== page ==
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Opel Launches Broad LPG ecoFLEX Range; GM Having Detailed Final Talks with Magna and RHJI on Offers for Opel

Opel’s LPG range. Click to enlarge.

Opel is now offering five dual-fuel LPG (Liquefied Petroleum Gas)-powered Corsa, Meriva, Astra station wagon and Zafira models with a wide performance range, expanding its line of ecoFLEX models with alternative propulsion. The Opel LPG models can run on gasoline or LPG—the switch happens automatically, but can also be made by pressing a button.

In addition to the standard gasoline tank, these models also feature an LPG tank located either in the spare-wheel well (Corsa, Meriva, Astra station wagon) or under the vehicle floor (Zafira), ensuring storage space and load volume remain unchanged. Instead of the spare wheel, a tire repair set is on board for emergencies.

Opel says that vehicles fitted with an LPG engine ex-works have advantages over retrofit solutions for the customer. The powertrain is specifically designed for operation with LPG, and special valves and valve-seat inserts are among the elements that ensure durability. The vehicles all went through extensive endurance tests, and the LPG tank and all components were subjected to crash tests and meet all safety standards. The vehicles cost an extra €2,200 (US$3,100) compared to the gasoline variants—lower than for retrofit solutions.

Vehicle operating range can be significantly increased by using both tanks. For example, the LPG Astra station wagon can cover up to around 1,300 kilometers (808 miles) without stopping to refuel. CO2 emissions during LPG operation are 10 - 13% lower than in gasoline mode.

Opel offers a two-year manufacturer’s warranty; Inspection intervals and costs are comparable to those of conventionally-powered models.

LPG is the most popular alternative fuel in the world and is already used in more than 13 million vehicles. In Europe, there are more than 25,500 filling stations that sell LPG, with more than 5,000 of those in Germany. The largest markets for Opel’s new LPG range are Italy, France and Germany.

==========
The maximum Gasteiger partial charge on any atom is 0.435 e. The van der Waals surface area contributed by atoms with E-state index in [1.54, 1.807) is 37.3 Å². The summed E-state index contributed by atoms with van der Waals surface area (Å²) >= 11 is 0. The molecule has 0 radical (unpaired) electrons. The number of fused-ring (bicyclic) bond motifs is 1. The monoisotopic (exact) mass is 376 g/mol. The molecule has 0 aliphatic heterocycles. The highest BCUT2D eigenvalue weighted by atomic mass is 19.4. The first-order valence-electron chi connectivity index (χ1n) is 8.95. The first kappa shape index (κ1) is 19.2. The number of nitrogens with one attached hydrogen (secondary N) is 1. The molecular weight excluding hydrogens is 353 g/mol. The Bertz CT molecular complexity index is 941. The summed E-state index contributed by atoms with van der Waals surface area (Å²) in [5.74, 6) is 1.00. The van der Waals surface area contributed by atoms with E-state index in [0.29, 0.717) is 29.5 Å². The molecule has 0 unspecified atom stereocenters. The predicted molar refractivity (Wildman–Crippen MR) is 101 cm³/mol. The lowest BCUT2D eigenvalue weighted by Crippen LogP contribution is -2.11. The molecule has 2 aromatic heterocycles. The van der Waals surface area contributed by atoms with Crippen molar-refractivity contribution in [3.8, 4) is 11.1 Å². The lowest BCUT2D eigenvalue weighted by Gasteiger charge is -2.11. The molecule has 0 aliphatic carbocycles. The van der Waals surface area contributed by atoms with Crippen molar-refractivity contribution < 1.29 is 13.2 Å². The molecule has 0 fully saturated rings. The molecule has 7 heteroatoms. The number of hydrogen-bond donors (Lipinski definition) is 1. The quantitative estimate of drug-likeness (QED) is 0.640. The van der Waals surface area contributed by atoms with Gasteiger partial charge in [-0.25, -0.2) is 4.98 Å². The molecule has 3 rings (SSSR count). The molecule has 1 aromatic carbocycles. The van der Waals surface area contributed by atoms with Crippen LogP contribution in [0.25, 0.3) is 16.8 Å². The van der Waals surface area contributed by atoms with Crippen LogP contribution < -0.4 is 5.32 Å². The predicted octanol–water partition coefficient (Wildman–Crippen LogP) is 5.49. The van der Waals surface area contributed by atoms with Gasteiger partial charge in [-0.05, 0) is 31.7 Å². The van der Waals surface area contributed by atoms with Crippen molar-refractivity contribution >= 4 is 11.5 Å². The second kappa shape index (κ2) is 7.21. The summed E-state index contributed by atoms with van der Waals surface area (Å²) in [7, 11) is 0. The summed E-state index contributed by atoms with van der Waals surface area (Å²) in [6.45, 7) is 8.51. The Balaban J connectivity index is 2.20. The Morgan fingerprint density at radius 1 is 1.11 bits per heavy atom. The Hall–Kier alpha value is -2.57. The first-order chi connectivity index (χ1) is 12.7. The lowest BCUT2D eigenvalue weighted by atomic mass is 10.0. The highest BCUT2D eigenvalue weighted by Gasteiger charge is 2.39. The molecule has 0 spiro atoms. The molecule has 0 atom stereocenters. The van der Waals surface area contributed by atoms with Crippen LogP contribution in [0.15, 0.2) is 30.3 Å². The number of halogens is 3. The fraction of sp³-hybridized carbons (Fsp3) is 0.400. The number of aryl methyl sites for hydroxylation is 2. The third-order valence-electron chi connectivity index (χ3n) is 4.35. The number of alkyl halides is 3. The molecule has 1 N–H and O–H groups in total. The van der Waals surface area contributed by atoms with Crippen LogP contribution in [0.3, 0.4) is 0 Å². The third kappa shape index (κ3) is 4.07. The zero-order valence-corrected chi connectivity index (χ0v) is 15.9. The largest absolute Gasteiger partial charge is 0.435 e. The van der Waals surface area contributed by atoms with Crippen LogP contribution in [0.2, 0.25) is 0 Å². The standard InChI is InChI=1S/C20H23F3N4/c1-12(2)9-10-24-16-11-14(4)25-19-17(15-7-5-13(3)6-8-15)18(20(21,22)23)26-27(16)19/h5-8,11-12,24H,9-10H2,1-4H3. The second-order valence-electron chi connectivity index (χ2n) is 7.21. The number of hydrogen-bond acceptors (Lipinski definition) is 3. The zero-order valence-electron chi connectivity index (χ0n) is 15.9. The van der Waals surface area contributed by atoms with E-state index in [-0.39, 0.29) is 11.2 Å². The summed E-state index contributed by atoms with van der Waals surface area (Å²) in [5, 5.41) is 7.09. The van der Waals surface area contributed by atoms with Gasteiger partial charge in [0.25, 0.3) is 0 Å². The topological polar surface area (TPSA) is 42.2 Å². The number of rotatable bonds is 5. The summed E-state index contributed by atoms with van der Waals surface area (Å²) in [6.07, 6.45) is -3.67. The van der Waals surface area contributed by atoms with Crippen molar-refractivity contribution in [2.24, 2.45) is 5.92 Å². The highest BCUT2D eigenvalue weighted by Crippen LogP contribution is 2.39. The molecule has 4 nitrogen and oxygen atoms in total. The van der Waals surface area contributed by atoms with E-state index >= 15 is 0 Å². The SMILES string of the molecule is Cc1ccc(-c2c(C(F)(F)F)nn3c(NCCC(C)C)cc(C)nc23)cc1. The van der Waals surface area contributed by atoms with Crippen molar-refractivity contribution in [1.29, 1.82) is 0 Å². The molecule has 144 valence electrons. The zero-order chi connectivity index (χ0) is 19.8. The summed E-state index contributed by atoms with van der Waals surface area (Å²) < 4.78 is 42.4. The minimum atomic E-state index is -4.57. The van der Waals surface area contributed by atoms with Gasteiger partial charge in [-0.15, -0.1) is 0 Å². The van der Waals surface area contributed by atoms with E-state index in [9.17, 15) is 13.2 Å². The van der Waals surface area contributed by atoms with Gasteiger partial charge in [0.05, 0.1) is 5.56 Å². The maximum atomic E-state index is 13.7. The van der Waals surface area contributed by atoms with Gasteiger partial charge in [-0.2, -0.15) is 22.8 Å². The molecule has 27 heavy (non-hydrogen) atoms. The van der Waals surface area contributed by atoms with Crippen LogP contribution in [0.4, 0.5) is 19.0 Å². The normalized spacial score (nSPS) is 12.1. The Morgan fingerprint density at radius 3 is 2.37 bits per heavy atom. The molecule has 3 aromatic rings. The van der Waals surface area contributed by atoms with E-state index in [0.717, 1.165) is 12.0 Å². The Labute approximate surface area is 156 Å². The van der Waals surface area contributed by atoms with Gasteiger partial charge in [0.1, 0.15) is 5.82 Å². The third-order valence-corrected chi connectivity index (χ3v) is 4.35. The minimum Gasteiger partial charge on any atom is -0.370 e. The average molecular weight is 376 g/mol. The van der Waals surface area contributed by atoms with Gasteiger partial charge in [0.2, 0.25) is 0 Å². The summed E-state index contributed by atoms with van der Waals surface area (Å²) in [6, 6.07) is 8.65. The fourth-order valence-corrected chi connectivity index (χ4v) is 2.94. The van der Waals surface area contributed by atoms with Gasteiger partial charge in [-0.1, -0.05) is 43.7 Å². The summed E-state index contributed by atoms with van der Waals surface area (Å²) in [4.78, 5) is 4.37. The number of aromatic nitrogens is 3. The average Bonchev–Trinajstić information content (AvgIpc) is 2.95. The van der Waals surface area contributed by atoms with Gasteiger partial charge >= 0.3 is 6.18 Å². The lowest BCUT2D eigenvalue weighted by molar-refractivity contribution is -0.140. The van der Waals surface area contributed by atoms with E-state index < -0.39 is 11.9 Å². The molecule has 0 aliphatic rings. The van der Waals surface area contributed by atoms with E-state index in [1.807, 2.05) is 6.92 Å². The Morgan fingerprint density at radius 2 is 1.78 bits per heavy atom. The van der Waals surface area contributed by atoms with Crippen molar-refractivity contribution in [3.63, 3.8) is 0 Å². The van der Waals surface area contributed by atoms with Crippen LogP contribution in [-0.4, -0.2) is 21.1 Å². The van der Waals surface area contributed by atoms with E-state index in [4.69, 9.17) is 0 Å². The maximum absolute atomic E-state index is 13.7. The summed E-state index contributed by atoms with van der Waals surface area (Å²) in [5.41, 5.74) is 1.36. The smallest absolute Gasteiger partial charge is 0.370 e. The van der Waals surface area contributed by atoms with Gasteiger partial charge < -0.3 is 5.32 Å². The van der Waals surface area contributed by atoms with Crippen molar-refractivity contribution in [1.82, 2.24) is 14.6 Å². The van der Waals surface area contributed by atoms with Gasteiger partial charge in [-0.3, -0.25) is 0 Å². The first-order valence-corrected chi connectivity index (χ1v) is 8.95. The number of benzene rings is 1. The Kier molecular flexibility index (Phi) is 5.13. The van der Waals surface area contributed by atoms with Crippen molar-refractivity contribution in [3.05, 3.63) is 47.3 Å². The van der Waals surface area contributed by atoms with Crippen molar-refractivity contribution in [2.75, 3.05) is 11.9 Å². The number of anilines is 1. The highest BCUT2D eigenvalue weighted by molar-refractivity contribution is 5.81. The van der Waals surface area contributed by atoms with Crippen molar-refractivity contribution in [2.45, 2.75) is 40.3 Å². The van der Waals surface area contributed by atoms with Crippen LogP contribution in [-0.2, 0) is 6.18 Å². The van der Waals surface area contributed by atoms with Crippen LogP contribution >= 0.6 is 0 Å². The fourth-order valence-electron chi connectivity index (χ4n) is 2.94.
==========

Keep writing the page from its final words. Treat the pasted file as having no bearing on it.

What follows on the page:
The new Opel LPG models (Power and CO2 figures are preliminary)
Corsa 1.2 LPG ecoFLEX 57 kW (78 hp) 127 g/km
Corsa 1.4 LPG ecoFLEX 64 kW (87 hp) 129 g/km
Meriva 1.4 LPG ecoFLEX 64 kW (87 hp) 129 g/km
Astra Station Wagon 1.6 LPG ecoFLEX 82 kW (108 hp) 142 g/km
Zafira 1.8 LPG ecoFLEX 100 kW (136 hp) 159 g/km

Status of Sale of Opel. On Wednesday, General Motors presented its preliminary findings on the offers on the table for Opel to the German Automotive Task Force and the Opel Trust Board, and said it continues detailed talks with two.

We had a good and thoughtful discussion around the key operating metrics and key issues associated with the three final offers we received on Monday evening. We have agreed to continue detailed talks with both Magna and RHJI to secure Opel’s future.

—John Smith, GM’s chief negotiator for the sale of Opel



With the sale cash, Lutz can produce more Camaros.


It will be interesting to see if LPG catches on in the U.S. I have no idea as to the supply of LNG for cars here. I have no idea of the delivery system for LNG, I only know that there are a LOT of natural gas pipelines to a lot of homes and businesses.


"There are more than 270,000 on-road propane vehicles in the United States. Many are used in fleets, including light- and heavy-duty trucks, buses, taxicabs, police cars, and rental and delivery vehicles.

The availability of new light-duty original equipment manufacturer propane vehicles has declined in recent years. However, certified installers can economically and reliably retrofit many light-duty vehicles for propane operation. Propane engines and fueling systems are also available for heavy-duty vehicles such as school buses and street sweepers."

"The average cost of conversion of a light-duty vehicle from gasoline to dedicated propane fuel ranges from $4,000 to $12,000. The upfront costs to convert fleet vehicles to propane can be offset by lower operating and maintenance costs over the lifespan of the vehicles. Conversion to a dedicated propane or bi-fuel propane vehicle can be attractive when fueling infrastructure is in place and volume fuel discounts are available. The payback period depends on the average distance traveled by these fleet vehicles. Fleet vehicles typically are high-mileage, high fuel consumption vehicles operating in a limited area, so the payback period on propane fleet vehicles can be very reasonable."

LPG maybe the most popular alternative fuel in the world but it is also the least 'alternative' of the alternative fuels; it's production is dependant on the production of NG and gasoline and it'd "green factor" is between those two.


I think dual fuel LPG/gasoline cars would be great if you could get the LPG conveniently. I looked up LPG dealers in my area and there were a few and none were equipped to fuel cars. It is the "chicken and egg" problem again. No fueling stations because no cars, no cars because no fueling stations.

Sultan Hussain43

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